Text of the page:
Saturday, 14 March 2015


Started by L. Ron Hubbard (LRH) in 1952, Scientology is a fairly recent and newly developed religion. It relies on its celebrity members to keep up the hype, including Tom Cruise who happily promotes the religion.

Tom Cruise giving a speech at the opening of a new church in Madrid, 2004.

Considering the fact the religion was created as an escape from government interference and taxation, it has quite a steady following according to its website. However, despite this, it is still striving towards monetary goals with everything costing money.

"Scientology is a religion in its highest meaning, as it helps bring Man to total freedom and truth."

The way in which the main concept of the religion is worded on the website seems to allude to American ideologies, namely with the reference to 'freedom'. This idea that Man's capabilities are unlimited and this religion can bring you to 'total freedom' is a very American ideal. This shows how the 'religion' has been catered to appeal to many Americans, bringing in more money to the organisation.

What is Scientology?

The above video boasts over 4.4 million new people every year, and one new church or mission opening every twenty-four hours to promote its worldwide effect on people. It brings new ideas of the 'Thetan' and being that indeed make you question whether or not it could be a possibility, however at the foundations of these ideas is L. Ron Hubbard. 

L. Ron Hubbard was a man who made a religion because he saw the money in it, many people would try and deny this however fundamentally that is what he did. He wrote books and spoke at lectures that you have to pay to be able to read and listen to, and the only way you can move towards enlightening yourself is through the idea of 'pyramid selling' that is illegal in the U.S. hence why he made it a religion, and used the first amendment to protect himself and make more profit.

The so-called 'religion' is more of a organisation and cooperation than a religion as no other religion makes it a requirement for you to pay to be a part of it, something that completely devalues the idea of complete 'freedom' and 'truth' that it promises.

Monday, 9 March 2015

Little House on the Prairie

What attitudes are revealed through the representation of American Indians?

little house on the prairie, written by Laura Ingalls Wilder, was published as a childrens story book in 1935. Written through the eyes of a young Laura, the book contains many harsh references to the American Indians, often dehumanising them and making them seem brutally savage.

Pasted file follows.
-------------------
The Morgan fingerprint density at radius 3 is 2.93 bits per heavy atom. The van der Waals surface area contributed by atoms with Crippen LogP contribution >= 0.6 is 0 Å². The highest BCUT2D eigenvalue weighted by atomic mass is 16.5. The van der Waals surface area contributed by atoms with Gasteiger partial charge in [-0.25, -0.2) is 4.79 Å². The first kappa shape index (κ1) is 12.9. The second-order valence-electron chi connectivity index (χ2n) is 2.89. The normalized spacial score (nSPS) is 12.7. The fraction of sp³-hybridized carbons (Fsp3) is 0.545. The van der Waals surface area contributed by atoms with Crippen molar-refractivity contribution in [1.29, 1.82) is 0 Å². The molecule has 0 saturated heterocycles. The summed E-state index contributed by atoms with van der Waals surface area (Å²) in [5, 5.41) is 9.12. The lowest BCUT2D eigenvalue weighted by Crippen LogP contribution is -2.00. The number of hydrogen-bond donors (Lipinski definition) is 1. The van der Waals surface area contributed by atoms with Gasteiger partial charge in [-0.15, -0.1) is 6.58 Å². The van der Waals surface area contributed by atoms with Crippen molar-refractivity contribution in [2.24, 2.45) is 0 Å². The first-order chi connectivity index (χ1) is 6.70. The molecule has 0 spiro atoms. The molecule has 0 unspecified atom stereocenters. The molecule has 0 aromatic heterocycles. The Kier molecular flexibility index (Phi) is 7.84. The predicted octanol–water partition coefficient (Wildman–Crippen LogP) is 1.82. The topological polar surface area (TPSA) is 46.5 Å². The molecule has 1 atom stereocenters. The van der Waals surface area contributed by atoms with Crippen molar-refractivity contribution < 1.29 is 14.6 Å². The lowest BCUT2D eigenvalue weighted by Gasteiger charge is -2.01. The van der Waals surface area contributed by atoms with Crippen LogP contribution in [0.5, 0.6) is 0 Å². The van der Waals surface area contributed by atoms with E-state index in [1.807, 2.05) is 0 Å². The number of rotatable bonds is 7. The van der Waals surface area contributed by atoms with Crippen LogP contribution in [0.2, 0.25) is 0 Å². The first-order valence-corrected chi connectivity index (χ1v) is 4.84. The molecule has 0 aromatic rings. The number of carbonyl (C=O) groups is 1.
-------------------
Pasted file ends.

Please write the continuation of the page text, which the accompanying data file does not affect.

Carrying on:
Laura's constant obsession with wanting to see the baby papoose and the way she writes about this further dehumanises the American Indians. She writes about how her father had showed her baby bears and animals such as this and then wonders whether he will show her a baby papoose - this again creates an image for the reader that the American Indians are wild, like other animals. 
"'Where is a papoose , Ma?' Laura asked...
           'Mercy on us!' Ma said. 'Whatever makes you want to see Indians? We will see enough of  them. More than we would want to, I wouldn't wonder.'" (Ch.4) - Here again we see Laura's fascination to see a baby Indian, however we also get an insight into what Ma thinks about them and wants nothing to do with them. Similarly, she makes Laura put on her sunbonnet to make sure that she does tan or go red 'like an Indian'.

Throughout the book there are multiple views towards the Native Americans, the harshest though it seems to come from Mrs Scott "the only good indian was a dead indian. the very thought of indians made her blood run cold" (Ch.17). Although Ma also dislikes the Indians, it seems that this is more due to the fear that she feels towards them, where as Mrs Scott is cruel because she simply wants them dead and feels that they are inferior to her.

The main controversy regarding American Indians within this book would be in the opening chapter in which the book originally read: " There the wild animals wandered and fed as though they were in a pasture and stretched much further than any man could see, and there were no people. Only Indians lived there". This regards the Indians as not even being human at all - this led to mass controversy and the publishers changing the line to something less offensive.